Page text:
Overall, shooting has gotten better because the increase in 3s has been balanced with an emphasis on shots in the paint. Guys are driving to the basket more because of the space created by the volume of 3s attempted and players in lineups capable of attempting them.

Assists are up, too. The league average is 26.6 and that’s on pace to be the most ever. The only other season that was close was 1984-85 when it was 26.3. It would be a full assist, more than the 25.3 average last season.

Even with that, turnovers are down. Defenders are having a harder time forcing bad passes or getting strips because of the space created by having to defend the deep shot.

Related: LeBron James on the verge of ridiculous scoring milestone

Joel Embiid and Karl-Anthony Towns examples of the modern player

NBA: San Antonio Spurs at Philadelphia 76ers
Credit: Bill Streicher-USA TODAY Sports

Embiid dominated the Spurs because he is much stronger and more physical than San Antonio Spurs rookie Victor Wembanyama, even though Wembanyama is about six inches taller.

Embiid was able to muscle by the rookie and create a variety of shots that he couldn’t defend. To be fair, it wasn’t just Wembanyama, it was whoever the Spurs put on him, and there was more than one occasion Embiid scored despite having three defenders on him. Also to be fair, Wembanyama scored 33. That will win you a bar bet.

Towns pulled off pretty much the same feat, bullying past Hornets defenders, most of whom were several inches shorter and dominating when he went to the basket. Towns was also hot from the outside, hitting a Steph Curry-like 10-of-15 from 3-point range. Hard to stop a 7-footer shooting like that.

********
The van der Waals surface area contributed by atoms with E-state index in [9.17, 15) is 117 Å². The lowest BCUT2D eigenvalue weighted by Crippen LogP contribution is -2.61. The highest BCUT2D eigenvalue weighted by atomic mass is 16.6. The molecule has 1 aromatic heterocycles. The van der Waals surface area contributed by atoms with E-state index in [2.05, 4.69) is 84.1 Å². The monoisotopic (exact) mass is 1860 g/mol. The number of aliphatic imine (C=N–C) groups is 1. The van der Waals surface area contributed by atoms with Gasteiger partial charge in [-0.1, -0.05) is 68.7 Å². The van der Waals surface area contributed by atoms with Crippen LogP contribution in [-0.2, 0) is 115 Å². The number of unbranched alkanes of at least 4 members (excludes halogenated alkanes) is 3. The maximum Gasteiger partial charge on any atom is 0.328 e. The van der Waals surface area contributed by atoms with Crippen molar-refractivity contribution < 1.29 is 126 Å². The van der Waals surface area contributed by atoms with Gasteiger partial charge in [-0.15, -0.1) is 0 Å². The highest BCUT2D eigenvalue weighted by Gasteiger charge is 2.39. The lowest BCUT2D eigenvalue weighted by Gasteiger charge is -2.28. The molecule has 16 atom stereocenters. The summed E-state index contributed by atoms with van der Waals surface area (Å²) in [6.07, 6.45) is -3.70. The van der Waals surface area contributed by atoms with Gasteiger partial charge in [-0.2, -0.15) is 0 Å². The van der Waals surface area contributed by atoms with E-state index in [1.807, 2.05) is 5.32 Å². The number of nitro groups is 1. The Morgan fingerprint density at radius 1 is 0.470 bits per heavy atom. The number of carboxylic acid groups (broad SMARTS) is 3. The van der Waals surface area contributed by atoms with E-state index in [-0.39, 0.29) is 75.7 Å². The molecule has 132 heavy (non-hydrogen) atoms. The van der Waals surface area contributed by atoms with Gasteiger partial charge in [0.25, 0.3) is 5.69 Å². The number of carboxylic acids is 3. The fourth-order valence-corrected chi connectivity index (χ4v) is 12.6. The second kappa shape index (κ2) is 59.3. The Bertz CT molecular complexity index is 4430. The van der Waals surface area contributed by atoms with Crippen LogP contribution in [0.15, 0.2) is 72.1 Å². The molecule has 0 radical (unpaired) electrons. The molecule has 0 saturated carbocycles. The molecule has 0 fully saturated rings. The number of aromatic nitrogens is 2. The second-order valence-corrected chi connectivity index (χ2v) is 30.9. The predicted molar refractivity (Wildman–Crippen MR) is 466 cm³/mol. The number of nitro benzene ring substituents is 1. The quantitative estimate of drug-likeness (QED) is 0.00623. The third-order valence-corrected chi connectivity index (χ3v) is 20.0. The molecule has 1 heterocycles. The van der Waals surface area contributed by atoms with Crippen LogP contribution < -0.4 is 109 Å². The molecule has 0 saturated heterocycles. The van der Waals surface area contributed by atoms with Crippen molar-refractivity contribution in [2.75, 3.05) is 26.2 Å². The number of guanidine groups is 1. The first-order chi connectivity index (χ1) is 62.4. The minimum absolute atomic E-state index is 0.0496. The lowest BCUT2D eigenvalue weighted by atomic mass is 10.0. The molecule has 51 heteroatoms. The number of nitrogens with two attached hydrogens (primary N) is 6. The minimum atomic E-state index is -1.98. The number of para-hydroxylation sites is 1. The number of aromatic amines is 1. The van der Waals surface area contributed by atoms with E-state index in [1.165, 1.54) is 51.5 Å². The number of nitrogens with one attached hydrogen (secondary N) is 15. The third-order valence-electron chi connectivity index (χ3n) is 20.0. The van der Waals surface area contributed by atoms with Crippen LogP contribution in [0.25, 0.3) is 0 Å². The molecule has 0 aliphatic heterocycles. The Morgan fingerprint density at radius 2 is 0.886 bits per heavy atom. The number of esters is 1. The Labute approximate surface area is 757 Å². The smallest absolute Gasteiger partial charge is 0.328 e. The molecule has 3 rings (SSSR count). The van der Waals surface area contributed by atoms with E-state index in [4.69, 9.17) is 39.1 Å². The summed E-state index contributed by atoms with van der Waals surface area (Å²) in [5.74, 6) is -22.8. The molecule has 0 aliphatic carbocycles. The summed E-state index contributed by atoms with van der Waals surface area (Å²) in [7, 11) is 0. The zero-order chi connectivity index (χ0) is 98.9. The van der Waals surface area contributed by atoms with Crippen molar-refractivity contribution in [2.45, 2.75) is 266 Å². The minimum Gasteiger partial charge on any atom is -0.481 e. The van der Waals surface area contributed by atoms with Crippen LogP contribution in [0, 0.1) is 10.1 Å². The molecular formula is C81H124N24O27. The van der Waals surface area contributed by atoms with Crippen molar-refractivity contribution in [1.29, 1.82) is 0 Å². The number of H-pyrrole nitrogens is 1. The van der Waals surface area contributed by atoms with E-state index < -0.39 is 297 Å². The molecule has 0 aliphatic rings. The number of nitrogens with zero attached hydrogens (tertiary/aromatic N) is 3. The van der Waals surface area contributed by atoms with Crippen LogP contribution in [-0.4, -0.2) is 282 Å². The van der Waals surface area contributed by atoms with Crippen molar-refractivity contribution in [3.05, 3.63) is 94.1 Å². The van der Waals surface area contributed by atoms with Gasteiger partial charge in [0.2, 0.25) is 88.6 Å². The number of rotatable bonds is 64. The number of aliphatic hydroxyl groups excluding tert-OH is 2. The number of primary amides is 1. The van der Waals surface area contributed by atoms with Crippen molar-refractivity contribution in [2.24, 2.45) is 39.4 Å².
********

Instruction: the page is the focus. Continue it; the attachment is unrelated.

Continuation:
Both Embiid and Towns can shoot a long jump just as well as they can dominate in the paint, which is a big difference in today’s game.

Related: Top NBA players snubbed by peers for NBA All-Stars, you won’t believe No. 1

NBA players with the most 50-point games

RankPlayerHow many
1Wilt Chamberlain118
2Michael Jordan31
3Kobe Bryant25
4James Harden23
5Elgin Baylor17
6Damian Lillard15
7Rick Barry14
LeBron James14
9Stephen Curry12
10Allen Iverson11
11Kareem Abdul-Jabbar10
12Kevin Durant9
13Bernard King8
Giannis Antetokounmpo8
Joel Embiid8
16Dominique Wilkens7
Devin Booker7
Luka Doncic7
39Karl-Anthony Towns3
Basketball reference; active players in bold

Related: Best NBA players right now

NBA fans on board with offensive production

NBA: San Antonio Spurs at Philadelphia 76ers
Credit: Bill Streicher-USA TODAY Sports

The big numbers have brought with it an influx of fans. The NBA set attendance records last season and are on pace to get at least those numbers again this season, despite having some really bad teams at the bottom of the standings, we’re looking at you Detroit, Charlotte, Washington, San Antonio and Portland.

NBA TV ratings were up, with Christmas Day games getting the best numbers of the first half of the season. Earlier in the year, the league announced that NBA game viewership across ESPN and ABC was up 16% from last season, according to Nielsen.

We’re probably not going to see a slow down in offensive numbers any time soon. But, at some point, defenses will evolve and get better. Will we see the slugfests from the early 1990s? Probably not, but there always seems to be adjustments. Until then, we’ll need to enjoy the fireworks.

Mentioned in this article:

More About: